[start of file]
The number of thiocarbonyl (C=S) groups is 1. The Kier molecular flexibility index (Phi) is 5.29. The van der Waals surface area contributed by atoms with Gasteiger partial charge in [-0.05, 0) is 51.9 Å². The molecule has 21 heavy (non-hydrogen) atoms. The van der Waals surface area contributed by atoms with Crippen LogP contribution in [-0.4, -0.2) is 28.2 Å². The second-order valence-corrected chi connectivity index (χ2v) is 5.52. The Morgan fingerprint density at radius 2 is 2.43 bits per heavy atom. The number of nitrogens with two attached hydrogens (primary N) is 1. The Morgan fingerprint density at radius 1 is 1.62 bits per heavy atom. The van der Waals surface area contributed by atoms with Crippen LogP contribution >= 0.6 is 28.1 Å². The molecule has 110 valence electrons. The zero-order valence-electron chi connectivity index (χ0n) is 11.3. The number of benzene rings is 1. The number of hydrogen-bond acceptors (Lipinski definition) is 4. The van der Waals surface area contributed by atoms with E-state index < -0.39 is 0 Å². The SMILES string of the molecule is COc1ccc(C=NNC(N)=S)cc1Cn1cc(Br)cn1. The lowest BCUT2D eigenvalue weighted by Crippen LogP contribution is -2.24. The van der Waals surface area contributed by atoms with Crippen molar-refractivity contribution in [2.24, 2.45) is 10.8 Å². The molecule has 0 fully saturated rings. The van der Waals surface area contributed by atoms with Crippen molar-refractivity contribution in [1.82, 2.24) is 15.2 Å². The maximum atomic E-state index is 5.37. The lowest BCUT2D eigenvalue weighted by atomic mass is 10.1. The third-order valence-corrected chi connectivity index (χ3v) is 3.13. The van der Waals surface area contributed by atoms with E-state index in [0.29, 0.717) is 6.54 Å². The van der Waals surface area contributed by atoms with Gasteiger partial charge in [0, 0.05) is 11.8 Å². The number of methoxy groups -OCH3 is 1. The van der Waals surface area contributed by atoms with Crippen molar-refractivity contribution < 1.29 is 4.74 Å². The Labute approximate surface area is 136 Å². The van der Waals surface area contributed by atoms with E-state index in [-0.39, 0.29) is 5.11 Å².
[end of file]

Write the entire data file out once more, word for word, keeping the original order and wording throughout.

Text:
The number of thiocarbonyl (C=S) groups is 1. The Kier molecular flexibility index (Phi) is 5.29. The van der Waals surface area contributed by atoms with Gasteiger partial charge in [-0.05, 0) is 51.9 Å². The molecule has 21 heavy (non-hydrogen) atoms. The van der Waals surface area contributed by atoms with Crippen LogP contribution in [-0.4, -0.2) is 28.2 Å². The second-order valence-corrected chi connectivity index (χ2v) is 5.52. The Morgan fingerprint density at radius 2 is 2.43 bits per heavy atom. The number of nitrogens with two attached hydrogens (primary N) is 1. The Morgan fingerprint density at radius 1 is 1.62 bits per heavy atom. The van der Waals surface area contributed by atoms with Crippen LogP contribution >= 0.6 is 28.1 Å². The molecule has 110 valence electrons. The zero-order valence-electron chi connectivity index (χ0n) is 11.3. The number of benzene rings is 1. The number of hydrogen-bond acceptors (Lipinski definition) is 4. The van der Waals surface area contributed by atoms with E-state index < -0.39 is 0 Å². The SMILES string of the molecule is COc1ccc(C=NNC(N)=S)cc1Cn1cc(Br)cn1. The lowest BCUT2D eigenvalue weighted by Crippen LogP contribution is -2.24. The van der Waals surface area contributed by atoms with Crippen molar-refractivity contribution in [2.24, 2.45) is 10.8 Å². The molecule has 0 fully saturated rings. The van der Waals surface area contributed by atoms with Crippen molar-refractivity contribution in [1.82, 2.24) is 15.2 Å². The maximum atomic E-state index is 5.37. The lowest BCUT2D eigenvalue weighted by atomic mass is 10.1. The third-order valence-corrected chi connectivity index (χ3v) is 3.13. The van der Waals surface area contributed by atoms with E-state index in [0.29, 0.717) is 6.54 Å². The van der Waals surface area contributed by atoms with Gasteiger partial charge in [0, 0.05) is 11.8 Å². The number of methoxy groups -OCH3 is 1. The van der Waals surface area contributed by atoms with Crippen molar-refractivity contribution < 1.29 is 4.74 Å². The Labute approximate surface area is 136 Å². The van der Waals surface area contributed by atoms with E-state index in [-0.39, 0.29) is 5.11 Å².